The promisingly titled “Louder Than Bombs” could be the catchiest song of the whole set, and features especially androgynous singing, wincing, whining, and all the works, interspersed with jokey rap. It would be an outrage if it weren’t so undeniably infectious. Next, “On” begins with a drumline from the UCLA marching band, and rotates singers a bit too hastily, rushing to the chorus faster than needed. There are exhilarating moments, when the singers get wild, hoot and holler, but otherwise it’s a rather tepid track in the mix. “Ugh!” switches gears, full force, back into hip-hop with no reservations. The singers in BTS can rap better than most mainstream rappers, fact — even if you haven’t a clue what they’re saying. Just the cadence, confidence, flow, and charisma is enough.
“00:00 (Zero O’clock)” is an insufferable bout of whining. Even the band’s most crazed devotees might have a hard time getting through this one. The same feel seeps into “Inner Child,” which places the bellowing over an acoustic guitar and kick drum pulse that erupts into a premature chorus of “We gon’ change,” with the “gon’” deserving an award for trying too hard, and exacerbated by the ubiquitous “Oh-oh” chorus that has now even depleted its radio appeal. “Friends” suffers similar pitfalls, exchanging that chorus gimmick for a variation with shouts of “Hey!” It’s a bit of campy fun, and something of a welcome return to form. “Moon” is a buoyant banger, with a hummed chorus and insistent backbone carrying the bad karaoke that’s standard fare by now.
Old school hip-hop makes a resurgence on “Respect” in the most ridiculous way. It’s something that simply has to be heard, if just for comic value. Double-tracked vocals, pitched as if the accompanied gesticulations go without saying, punctuated with chest-pounding exclamations of “Respect,” only to erupt into a chorus that sounds like sobbing to scratches. “We Are Bulletproof: the Eternal” is a calm after the storm, a slow tune that of course breaks into another irresistible chorus. The refrain of “We were only seven” is a bit odd, but then again, so is everything about BTS.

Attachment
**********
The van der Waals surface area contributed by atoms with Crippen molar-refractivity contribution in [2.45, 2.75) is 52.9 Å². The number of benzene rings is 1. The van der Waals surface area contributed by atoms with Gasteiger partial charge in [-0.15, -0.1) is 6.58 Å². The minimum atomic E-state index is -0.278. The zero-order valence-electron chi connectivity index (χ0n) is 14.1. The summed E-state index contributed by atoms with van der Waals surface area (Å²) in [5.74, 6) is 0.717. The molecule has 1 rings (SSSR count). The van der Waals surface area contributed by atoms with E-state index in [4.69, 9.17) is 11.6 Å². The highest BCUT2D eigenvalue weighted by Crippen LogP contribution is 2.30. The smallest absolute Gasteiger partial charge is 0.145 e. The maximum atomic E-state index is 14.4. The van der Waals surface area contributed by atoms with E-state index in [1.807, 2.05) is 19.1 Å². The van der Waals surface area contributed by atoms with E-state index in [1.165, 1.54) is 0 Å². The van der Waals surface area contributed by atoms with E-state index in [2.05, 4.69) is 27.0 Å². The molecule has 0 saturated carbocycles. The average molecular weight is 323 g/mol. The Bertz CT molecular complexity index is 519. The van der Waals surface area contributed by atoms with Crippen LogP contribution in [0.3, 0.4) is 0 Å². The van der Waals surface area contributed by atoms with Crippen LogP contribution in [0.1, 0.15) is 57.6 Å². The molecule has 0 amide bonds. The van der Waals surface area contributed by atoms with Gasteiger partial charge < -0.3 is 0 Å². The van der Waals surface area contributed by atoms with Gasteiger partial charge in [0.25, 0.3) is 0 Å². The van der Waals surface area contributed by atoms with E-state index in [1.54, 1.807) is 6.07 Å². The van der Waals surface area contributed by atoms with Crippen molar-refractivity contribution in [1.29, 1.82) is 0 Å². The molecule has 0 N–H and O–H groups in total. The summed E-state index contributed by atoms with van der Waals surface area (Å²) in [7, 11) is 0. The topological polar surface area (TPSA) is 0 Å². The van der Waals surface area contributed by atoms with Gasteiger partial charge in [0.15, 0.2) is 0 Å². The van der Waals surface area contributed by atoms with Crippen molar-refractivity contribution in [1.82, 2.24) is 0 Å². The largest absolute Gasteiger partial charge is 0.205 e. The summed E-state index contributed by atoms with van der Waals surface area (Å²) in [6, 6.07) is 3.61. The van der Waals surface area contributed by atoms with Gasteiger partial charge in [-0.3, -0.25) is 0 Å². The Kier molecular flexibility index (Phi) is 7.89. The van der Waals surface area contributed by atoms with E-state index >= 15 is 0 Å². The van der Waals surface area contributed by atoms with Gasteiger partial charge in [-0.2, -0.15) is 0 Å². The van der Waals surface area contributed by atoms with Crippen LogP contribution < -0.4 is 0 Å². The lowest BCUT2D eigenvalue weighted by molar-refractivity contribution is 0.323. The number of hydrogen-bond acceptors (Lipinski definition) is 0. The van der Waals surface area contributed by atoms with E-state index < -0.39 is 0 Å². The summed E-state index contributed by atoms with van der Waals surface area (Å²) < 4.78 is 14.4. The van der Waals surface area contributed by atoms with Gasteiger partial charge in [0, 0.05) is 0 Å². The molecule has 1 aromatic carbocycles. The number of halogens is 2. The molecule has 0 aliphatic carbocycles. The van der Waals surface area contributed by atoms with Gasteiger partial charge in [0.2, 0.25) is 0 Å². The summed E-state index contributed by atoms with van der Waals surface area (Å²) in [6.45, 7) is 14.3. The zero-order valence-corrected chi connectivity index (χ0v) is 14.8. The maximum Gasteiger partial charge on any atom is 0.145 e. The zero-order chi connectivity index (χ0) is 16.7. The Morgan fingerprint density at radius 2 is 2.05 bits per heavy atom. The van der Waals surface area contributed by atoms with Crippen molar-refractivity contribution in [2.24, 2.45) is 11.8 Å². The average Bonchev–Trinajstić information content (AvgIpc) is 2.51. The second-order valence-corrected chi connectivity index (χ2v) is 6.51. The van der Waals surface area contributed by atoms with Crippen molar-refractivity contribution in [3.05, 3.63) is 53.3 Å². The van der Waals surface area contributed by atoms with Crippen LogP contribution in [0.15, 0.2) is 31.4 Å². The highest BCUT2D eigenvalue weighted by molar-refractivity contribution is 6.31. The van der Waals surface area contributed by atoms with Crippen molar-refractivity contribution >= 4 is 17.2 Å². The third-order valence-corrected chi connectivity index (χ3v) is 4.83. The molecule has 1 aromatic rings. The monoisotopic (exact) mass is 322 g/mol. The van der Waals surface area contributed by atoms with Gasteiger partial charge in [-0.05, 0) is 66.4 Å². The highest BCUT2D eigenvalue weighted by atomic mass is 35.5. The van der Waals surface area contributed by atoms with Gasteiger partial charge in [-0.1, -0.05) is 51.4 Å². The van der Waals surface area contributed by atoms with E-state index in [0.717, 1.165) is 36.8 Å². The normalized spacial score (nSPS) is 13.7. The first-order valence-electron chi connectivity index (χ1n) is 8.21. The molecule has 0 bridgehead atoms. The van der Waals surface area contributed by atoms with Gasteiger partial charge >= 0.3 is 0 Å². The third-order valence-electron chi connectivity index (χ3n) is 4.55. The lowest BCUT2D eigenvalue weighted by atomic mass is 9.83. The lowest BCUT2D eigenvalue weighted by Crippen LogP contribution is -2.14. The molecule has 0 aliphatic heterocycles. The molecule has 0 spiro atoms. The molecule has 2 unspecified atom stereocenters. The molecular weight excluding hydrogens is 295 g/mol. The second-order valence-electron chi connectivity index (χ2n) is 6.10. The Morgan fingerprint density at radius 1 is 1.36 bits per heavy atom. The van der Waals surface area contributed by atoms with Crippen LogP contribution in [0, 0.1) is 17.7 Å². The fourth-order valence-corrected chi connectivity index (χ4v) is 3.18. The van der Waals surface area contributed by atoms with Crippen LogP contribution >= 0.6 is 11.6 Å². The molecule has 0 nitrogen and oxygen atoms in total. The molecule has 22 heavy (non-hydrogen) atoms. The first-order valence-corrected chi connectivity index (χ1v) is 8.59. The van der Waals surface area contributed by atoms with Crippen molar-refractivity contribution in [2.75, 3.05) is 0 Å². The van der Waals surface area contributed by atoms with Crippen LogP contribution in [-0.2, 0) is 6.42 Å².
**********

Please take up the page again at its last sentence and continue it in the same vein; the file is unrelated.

“Outro: Ego” brings back the energy, another hyped, upbeat track with a brass-filled, flamboyant chorus that ends up with exclamations of “Oh my god, god, god,” in a moment that could hardly better encapsulate the band’s whole approach and attitude. Finally, the album ends with an alternate take of “On,” featuring SIa. She chimes in a few lines during the verse, then takes on grand proportions in the chorus. The cameo is a bit underwhelming, as it doesn’t quite capture Sia at her full force, but it puts a spin on an already engaging tune.
“Map of the Soul: 7” is a riot, from start to finish. That has always essentially been the case with BTS. The new record switches seamlessly from old school hip-hop extravagance to full pop fury in a decidedly K-pop style. The songs are at least novel and humorous, at most, downright infectious. BTS is a phenomenon for the ages, and this is a testament. The album is full of hyperactive, sugary pop tunes to keep heads nodding, bodies dancing, and smirks steady.
“Map of the Soul: 7” is available Feb. 21 on Apple Music.